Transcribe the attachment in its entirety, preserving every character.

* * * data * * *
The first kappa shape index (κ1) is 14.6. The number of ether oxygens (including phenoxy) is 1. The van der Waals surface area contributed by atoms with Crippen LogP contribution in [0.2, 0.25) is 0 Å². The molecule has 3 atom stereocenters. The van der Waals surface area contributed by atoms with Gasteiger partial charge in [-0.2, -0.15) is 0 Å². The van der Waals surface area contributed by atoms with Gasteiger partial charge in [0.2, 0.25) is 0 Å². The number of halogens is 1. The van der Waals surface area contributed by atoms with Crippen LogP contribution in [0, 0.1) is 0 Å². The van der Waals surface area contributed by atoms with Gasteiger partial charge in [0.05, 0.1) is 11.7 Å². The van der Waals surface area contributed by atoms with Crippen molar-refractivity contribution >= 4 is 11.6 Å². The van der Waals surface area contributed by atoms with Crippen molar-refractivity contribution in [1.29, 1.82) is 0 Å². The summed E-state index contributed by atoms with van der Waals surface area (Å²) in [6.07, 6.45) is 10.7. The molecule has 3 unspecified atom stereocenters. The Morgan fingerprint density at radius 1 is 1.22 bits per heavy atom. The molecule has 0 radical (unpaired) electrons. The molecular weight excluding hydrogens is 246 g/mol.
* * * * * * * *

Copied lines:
The first kappa shape index (κ1) is 14.6. The number of ether oxygens (including phenoxy) is 1. The van der Waals surface area contributed by atoms with Crippen LogP contribution in [0.2, 0.25) is 0 Å². The molecule has 3 atom stereocenters. The van der Waals surface area contributed by atoms with Gasteiger partial charge in [-0.2, -0.15) is 0 Å². The van der Waals surface area contributed by atoms with Gasteiger partial charge in [0.2, 0.25) is 0 Å². The number of halogens is 1. The van der Waals surface area contributed by atoms with Crippen LogP contribution in [0, 0.1) is 0 Å². The van der Waals surface area contributed by atoms with Gasteiger partial charge in [0.05, 0.1) is 11.7 Å². The van der Waals surface area contributed by atoms with Crippen molar-refractivity contribution >= 4 is 11.6 Å². The van der Waals surface area contributed by atoms with Crippen molar-refractivity contribution in [1.29, 1.82) is 0 Å². The summed E-state index contributed by atoms with van der Waals surface area (Å²) in [6.07, 6.45) is 10.7. The molecule has 3 unspecified atom stereocenters. The Morgan fingerprint density at radius 1 is 1.22 bits per heavy atom. The molecule has 0 radical (unpaired) electrons. The molecular weight excluding hydrogens is 246 g/mol.